I got the Xiaomi’s dual-driver earphones in February. It had been a while since I used wired earphones, because I don’t like sticking dongles in my phones.phones — especially when there are wireless alternatives out there. So, I didn’t really have a clue how this review will turn out at the time.
But then, the lockdown happened, and a lot of us spent hours on video calls. All of a sudden I had a use case for these $11 (₹799) wired earbuds.
Before we dive into details, let me be clear: these aren’t the best sounding earphones, and they aren’t going to blow your mind. However, they’re rugged and reliable enough to throw in your bag, and use them next time when you’re attending a conference call in a cafe.
The Xiaomi Mi dual-driver earphones are made of tangle-free 1.25 meter braided cable with an L-shaped connector at the end. This means that you can jam them in your pocket or stuff them in your bag without having to worry about damage.
The earphones have built-in remote control assembly to play/pause songs and control the volume.
For some reason, Xiaomi decided to include magnets in these buds, so you can snap them together. However, unlike with the OnePlus Bullets Wireless 2, song or podcast you’re playing doesn’t pause when you attach them. So, it’s only useful if you want to hang them on your neck and for a while, isntead of putting them in your pocket or bag.
Before launching the dual-driver earphones in India, Xiaomi offered a few under-$10 earphones locally, and they sounded mediocre at best.
Those earphones with single drivers sounded bass-heavy, with muddy vocals and shrilly treble. The Mi dual-drivers do a better job in this department — the 8mm and 10mm drivers.
However, tuning is still leaning towards boosting bass. In some tracks, you might even notice that bass suppresses vocals of singers. For example, the Jonas Brothers’ Sucker or Mali’s Age of Limbo.
If you’re listening to songs that have a singer-songwriter or jam room-like setting, you might even enjoy that bass-leaning vocal tone. Case in point: Sam Smith’s To Die for (Acoustic Version).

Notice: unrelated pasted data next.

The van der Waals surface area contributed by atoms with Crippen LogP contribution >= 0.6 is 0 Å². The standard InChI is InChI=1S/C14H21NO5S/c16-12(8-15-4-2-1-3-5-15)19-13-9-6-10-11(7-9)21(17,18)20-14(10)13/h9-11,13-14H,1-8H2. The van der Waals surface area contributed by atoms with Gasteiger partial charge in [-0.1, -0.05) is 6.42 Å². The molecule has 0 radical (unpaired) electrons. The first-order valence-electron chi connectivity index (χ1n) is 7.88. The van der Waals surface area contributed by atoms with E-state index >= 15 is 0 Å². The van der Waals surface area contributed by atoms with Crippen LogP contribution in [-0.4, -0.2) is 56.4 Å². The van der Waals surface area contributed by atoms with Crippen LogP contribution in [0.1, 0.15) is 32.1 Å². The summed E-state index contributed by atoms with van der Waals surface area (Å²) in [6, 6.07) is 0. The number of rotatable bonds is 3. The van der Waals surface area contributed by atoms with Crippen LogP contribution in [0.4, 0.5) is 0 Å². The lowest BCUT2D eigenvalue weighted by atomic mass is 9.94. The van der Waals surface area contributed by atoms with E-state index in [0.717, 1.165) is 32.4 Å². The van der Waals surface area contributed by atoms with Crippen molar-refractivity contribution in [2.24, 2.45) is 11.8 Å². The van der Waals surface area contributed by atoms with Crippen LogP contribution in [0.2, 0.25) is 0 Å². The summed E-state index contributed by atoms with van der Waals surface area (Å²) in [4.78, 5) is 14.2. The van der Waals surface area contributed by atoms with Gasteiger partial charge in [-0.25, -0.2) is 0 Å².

The Mi dual-drivers often struggle to highlight sounds that are not bass or vocals — unless they’re loud. A prime example of this is Dua Lipa’s hit track Don’t start now (LA live version). Around 1:14 mark, there’s an introduction of keys, and instead of sounding melodic, they sound bassy on the Mi dual-drivers.
There’s no way you can ignore the sound of a cymbal in a song. Some headphones and speakers also have this annoying habit of over-highlighting that sound. However, on the Mi dual-drivers, the cymbal sound is barely audible in some instances.
Prog rock band TessarecT had a brilliant live session a few weeks ago with masterful mixing. I watched the video while listening to these songs. And I was surprised that while I’m seeing the drummer Jay Postones hitting cymbals, I can barely hear them through earphones.
You can’t really expect an $11 pair of earphones to have perfect audio. But they’re good to attend calls, listen to podcasts or music for a bit, or watch YouTube videos.
Apart from casual music listening, my primary use for these buds was to attend Zoom and Hangout calls, and they’re perfect for that. You can listen to all people on the call clearly, and they provide enough sound isolation to block a lot of noises in your room such as a fan. However, there’s no active noise cancelation for your mic, so if your fan or your cat is loud, others might hear them.
If you have a good or decent pair of headphones or neckband, these wired buds are not a replacement for them. And with a lot of phones lacking the headphone jack, you might have to carry a dongle to use them. But at $11 the Mi dual-driver earbuds can be an impulse buy that’ll come handy when you forget your main pair of headphones. You can throw the Mi dual-drivers in your bag, and have one less thing to worry about.
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